Written By : Prapti Bhatia
There are many ways in which gender disparity manifests itself, including social stereotyping, domestic and societal violence, gender pay gaps, etc. It is not surprising that a large segment of our society experiences unequal or disadvantageous treatment based on gender. Considering the multilayered nature of Indian society, which includes class, caste, and urban and rural divides, the inequality and abuse women face differ due to their intersection with two or more of these factors. While Beti Bachao, Beti Padhao and many other schemes have surfaced to empower women in India, the big question I still feel is whether men in politics are ready to share the power with women?
In my studies, I often wondered how great attention is paid to issues like poverty and caste discrimination in India. However, that is not the case with gender discrimination. During the elections, I used to feel why nobody is screaming on the loudspeakers about issues of gender equality and why women’s safety, equal pay, etc are never part of election promises. One reason could be very simple there aren’t enough women in politics holding the placards of women’s equality.
According to the World Economic Forum’s Global Gender Gap Report 2021, India ranked India 140 out of 156 countries in women’s representation in Parliament and the stats on the national level are even more alarming. Only 14% of Indian Members of Parliament are women, with roughly half of them hailing from only four states. The percentage of women elected to State Legislative Assemblies is even lower: only 9%. The stats clearly pay attention to how half population of a country is only represented by a very small number and gender equality is far from reality in the world’s biggest democracy.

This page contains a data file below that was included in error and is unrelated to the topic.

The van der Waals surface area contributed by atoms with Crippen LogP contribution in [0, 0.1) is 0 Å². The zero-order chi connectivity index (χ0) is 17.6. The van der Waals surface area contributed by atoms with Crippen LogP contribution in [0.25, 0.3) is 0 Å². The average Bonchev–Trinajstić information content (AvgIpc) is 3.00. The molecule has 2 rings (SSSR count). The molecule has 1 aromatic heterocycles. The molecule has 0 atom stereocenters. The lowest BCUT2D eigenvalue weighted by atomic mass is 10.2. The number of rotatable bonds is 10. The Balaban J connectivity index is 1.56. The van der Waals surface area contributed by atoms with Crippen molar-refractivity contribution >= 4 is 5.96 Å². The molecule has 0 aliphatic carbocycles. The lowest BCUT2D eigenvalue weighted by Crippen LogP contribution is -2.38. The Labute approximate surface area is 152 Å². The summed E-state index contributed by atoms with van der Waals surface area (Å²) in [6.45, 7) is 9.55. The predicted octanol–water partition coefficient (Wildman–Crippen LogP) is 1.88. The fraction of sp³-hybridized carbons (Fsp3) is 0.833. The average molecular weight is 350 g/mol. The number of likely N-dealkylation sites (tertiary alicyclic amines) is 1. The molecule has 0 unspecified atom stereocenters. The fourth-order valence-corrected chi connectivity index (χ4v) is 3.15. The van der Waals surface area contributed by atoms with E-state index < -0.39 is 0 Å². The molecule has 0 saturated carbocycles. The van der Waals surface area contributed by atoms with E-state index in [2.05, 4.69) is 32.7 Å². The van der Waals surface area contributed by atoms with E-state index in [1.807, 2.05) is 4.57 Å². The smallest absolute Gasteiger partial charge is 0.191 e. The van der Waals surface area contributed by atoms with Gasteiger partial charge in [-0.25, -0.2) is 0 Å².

Second, we can attribute that voting patterns in India are also based on a range of overarching traditions that influence how society votes. Religion, caste, region, and community are all significant determinants of the same and hence giving seats to women’s issues or raising issues around women’s issues might be considered a weak & risky bet in politics that leads to the vicious cycle which limits women’s entry into politics.
Thirdly, even when women’s issues are represented in political areas the context and tone is itself problematic. For example, in the last few years, women’s security has been a rising issue but the way it has been addressed is in itself talks about the inadequacy of women representatives in India. When leaders are talking about rape and violence against women they do not talk about how it is a right of women to be living in a safe world but rather tone is they are weak and can’t help themselves and we have to stand up for them. Hence, the policies become welfare in nature rather than empowering.
I believe that politics is not the only space to raise awareness about gender issues, having women excluded from policy-making bodies has led to inadequate responses to women’s issues as well as insensitive policy-making. I don’t know if more women representatives during elections would mean more gender issues in the limelight because there are party agendas which work on a broader level but I believe more women in decision-making structures would mean that there will be actually a good percentage of representatives from a section for society for whom the policies will be made and this is definitely worth fighting for.